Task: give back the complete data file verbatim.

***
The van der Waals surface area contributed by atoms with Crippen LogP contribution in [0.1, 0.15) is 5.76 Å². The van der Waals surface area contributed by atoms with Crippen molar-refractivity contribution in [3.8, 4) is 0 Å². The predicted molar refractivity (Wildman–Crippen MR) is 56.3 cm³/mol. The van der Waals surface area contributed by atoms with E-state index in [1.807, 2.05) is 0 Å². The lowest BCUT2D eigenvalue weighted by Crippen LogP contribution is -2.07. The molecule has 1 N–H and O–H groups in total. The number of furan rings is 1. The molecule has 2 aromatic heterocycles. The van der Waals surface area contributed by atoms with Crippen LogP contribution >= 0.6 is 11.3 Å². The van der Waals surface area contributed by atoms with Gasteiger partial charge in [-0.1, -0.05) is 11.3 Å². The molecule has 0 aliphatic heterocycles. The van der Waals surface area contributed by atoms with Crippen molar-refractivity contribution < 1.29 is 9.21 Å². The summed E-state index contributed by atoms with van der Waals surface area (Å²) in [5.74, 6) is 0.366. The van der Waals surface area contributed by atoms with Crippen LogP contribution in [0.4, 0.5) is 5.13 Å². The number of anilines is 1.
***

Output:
The van der Waals surface area contributed by atoms with Crippen LogP contribution in [0.1, 0.15) is 5.76 Å². The van der Waals surface area contributed by atoms with Crippen molar-refractivity contribution in [3.8, 4) is 0 Å². The predicted molar refractivity (Wildman–Crippen MR) is 56.3 cm³/mol. The van der Waals surface area contributed by atoms with E-state index in [1.807, 2.05) is 0 Å². The lowest BCUT2D eigenvalue weighted by Crippen LogP contribution is -2.07. The molecule has 1 N–H and O–H groups in total. The number of furan rings is 1. The molecule has 2 aromatic heterocycles. The van der Waals surface area contributed by atoms with Crippen LogP contribution >= 0.6 is 11.3 Å². The van der Waals surface area contributed by atoms with Gasteiger partial charge in [-0.1, -0.05) is 11.3 Å². The molecule has 0 aliphatic heterocycles. The van der Waals surface area contributed by atoms with Crippen molar-refractivity contribution < 1.29 is 9.21 Å². The summed E-state index contributed by atoms with van der Waals surface area (Å²) in [5.74, 6) is 0.366. The van der Waals surface area contributed by atoms with Crippen LogP contribution in [0.4, 0.5) is 5.13 Å². The number of anilines is 1.